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## Re: inverse of singular sparse matrix

 From: Rik Subject: Re: inverse of singular sparse matrix Date: Fri, 10 May 2019 13:54:02 -0700

On 05/10/2019 01:07 AM, address@hidden wrote:
 Subject: What should the inverse of a singular sparse matrix be? From: Marco Caliari Date: 05/10/2019 01:07 AM
 List-Post: Precedence: list MIME-Version: 1.0 Message-ID: Content-Type: multipart/alternative; boundary="_000_PR1PR01MB5017C5B102796F53924F3D1C9E0C0PR1PR01MB5017eurp_" Message: 4

Dear maintainers,

it was recently fixed a nasty segmentation fault while trying to invert a sparse singular matrix

https://savannah.gnu.org/bugs/?56232

The question now is: what should the result of inv (A) be, with A a sparse singular matrix?

Current behavior:

A is a full singular matrix: both Octave and Matlab return inv (A) as a full matrix of the same dimension of A with Inf as elements, that is Inf (size (A)), plus a warning.

A is a sparse singular matrix: Matlab returns, in most cases, a *full* matrix with +/- Inf and/or NaN. Not clear to find a pattern. Octave returns a "division by zero" error.

My proposal, for A sparse singular, is to return a matrix with the same sparsity pattern of A, with Inf as elements, plus a warning. This solution has the advantage to not return a full useless matrix for a sparse singular input. The drawback is that the inverse of the sparse null matrix would be the input itself. In this specific case, I propose to turn the warning to a dedicated error. Additionally, I propose to extend this last behavior to the full null case. I cannot imagine a situation in which a user wants to invert the null matrix, except for a coding mistake.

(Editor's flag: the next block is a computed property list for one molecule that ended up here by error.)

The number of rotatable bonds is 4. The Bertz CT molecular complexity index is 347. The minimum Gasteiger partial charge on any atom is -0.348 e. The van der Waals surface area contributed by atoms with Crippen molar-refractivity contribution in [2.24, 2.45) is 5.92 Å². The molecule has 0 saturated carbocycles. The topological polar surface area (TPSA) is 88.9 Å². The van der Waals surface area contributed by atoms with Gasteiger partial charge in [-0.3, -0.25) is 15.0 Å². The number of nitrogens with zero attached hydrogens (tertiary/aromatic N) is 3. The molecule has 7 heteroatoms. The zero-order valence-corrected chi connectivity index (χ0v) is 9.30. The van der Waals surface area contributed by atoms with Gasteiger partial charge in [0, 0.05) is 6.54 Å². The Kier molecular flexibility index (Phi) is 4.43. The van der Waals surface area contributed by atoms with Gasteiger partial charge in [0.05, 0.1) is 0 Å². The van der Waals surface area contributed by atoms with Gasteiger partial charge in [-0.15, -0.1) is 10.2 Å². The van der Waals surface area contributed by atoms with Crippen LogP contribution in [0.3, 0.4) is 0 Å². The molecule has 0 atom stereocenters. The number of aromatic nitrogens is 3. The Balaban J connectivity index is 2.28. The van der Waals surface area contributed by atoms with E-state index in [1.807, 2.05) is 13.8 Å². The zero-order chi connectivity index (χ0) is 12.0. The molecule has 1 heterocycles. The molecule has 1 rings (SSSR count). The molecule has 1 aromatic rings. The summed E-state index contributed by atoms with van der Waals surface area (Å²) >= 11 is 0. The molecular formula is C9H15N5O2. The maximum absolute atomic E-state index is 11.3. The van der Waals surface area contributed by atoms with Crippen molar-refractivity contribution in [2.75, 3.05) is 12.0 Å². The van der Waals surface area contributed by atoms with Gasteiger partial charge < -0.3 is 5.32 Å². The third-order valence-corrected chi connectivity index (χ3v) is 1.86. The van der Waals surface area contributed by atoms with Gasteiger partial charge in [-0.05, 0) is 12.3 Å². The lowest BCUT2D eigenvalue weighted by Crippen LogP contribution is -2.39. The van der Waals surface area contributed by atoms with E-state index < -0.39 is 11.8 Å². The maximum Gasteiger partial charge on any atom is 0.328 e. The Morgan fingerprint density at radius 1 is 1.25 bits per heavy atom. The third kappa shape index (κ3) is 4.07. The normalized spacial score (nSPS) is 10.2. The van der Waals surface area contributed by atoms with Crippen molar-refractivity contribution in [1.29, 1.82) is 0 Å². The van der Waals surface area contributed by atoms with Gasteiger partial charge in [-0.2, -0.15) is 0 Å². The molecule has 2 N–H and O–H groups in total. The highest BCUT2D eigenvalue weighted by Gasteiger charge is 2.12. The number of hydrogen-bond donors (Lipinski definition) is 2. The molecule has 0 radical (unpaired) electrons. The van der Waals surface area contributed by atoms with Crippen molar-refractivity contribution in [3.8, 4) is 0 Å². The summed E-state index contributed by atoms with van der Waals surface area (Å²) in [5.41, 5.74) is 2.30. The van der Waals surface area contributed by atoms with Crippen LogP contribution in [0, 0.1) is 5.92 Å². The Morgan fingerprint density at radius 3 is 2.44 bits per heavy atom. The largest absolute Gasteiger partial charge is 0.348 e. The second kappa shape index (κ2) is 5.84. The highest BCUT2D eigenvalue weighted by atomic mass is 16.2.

I like the idea of splitting the special case of an empty matrix (probably a mistake, and, in any case, no useful value to return) from the more general singular matrix.

For the general singular matrix, I think preserving the sparsity but replacing all non-zero values with Inf is the most similar behavior to the dense case.  As such, it satisfies the principle of least astonishment (https://en.wikipedia.org/wiki/Principle_of_least_astonishment) in user interface design.

Looks good to me.

--Rik